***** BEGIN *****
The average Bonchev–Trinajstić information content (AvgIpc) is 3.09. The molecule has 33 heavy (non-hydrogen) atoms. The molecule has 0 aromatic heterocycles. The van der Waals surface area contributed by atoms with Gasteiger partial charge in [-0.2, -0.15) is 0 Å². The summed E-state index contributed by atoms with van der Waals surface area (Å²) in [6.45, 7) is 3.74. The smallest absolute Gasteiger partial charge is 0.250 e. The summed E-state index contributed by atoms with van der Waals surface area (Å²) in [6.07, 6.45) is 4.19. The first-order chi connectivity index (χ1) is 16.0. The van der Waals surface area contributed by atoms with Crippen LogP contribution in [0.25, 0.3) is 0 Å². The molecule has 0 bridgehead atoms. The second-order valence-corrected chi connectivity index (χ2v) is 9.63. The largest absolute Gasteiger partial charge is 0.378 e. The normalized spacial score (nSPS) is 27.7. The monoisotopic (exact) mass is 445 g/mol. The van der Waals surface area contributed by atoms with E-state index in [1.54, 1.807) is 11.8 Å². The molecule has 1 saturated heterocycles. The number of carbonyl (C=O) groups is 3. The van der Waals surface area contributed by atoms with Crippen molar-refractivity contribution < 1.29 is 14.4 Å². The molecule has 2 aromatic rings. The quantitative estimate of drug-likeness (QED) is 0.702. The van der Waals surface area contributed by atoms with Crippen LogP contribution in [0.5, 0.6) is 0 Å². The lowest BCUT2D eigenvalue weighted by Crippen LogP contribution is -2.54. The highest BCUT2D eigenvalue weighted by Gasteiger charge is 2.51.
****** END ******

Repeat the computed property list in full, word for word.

The average Bonchev–Trinajstić information content (AvgIpc) is 3.09. The molecule has 33 heavy (non-hydrogen) atoms. The molecule has 0 aromatic heterocycles. The van der Waals surface area contributed by atoms with Gasteiger partial charge in [-0.2, -0.15) is 0 Å². The summed E-state index contributed by atoms with van der Waals surface area (Å²) in [6.45, 7) is 3.74. The smallest absolute Gasteiger partial charge is 0.250 e. The summed E-state index contributed by atoms with van der Waals surface area (Å²) in [6.07, 6.45) is 4.19. The first-order chi connectivity index (χ1) is 16.0. The van der Waals surface area contributed by atoms with Crippen LogP contribution in [0.25, 0.3) is 0 Å². The molecule has 0 bridgehead atoms. The second-order valence-corrected chi connectivity index (χ2v) is 9.63. The largest absolute Gasteiger partial charge is 0.378 e. The normalized spacial score (nSPS) is 27.7. The monoisotopic (exact) mass is 445 g/mol. The van der Waals surface area contributed by atoms with E-state index in [1.54, 1.807) is 11.8 Å². The molecule has 1 saturated heterocycles. The number of carbonyl (C=O) groups is 3. The van der Waals surface area contributed by atoms with Crippen molar-refractivity contribution < 1.29 is 14.4 Å². The molecule has 2 aromatic rings. The quantitative estimate of drug-likeness (QED) is 0.702. The van der Waals surface area contributed by atoms with Crippen LogP contribution in [0.5, 0.6) is 0 Å². The lowest BCUT2D eigenvalue weighted by Crippen LogP contribution is -2.54. The highest BCUT2D eigenvalue weighted by Gasteiger charge is 2.51.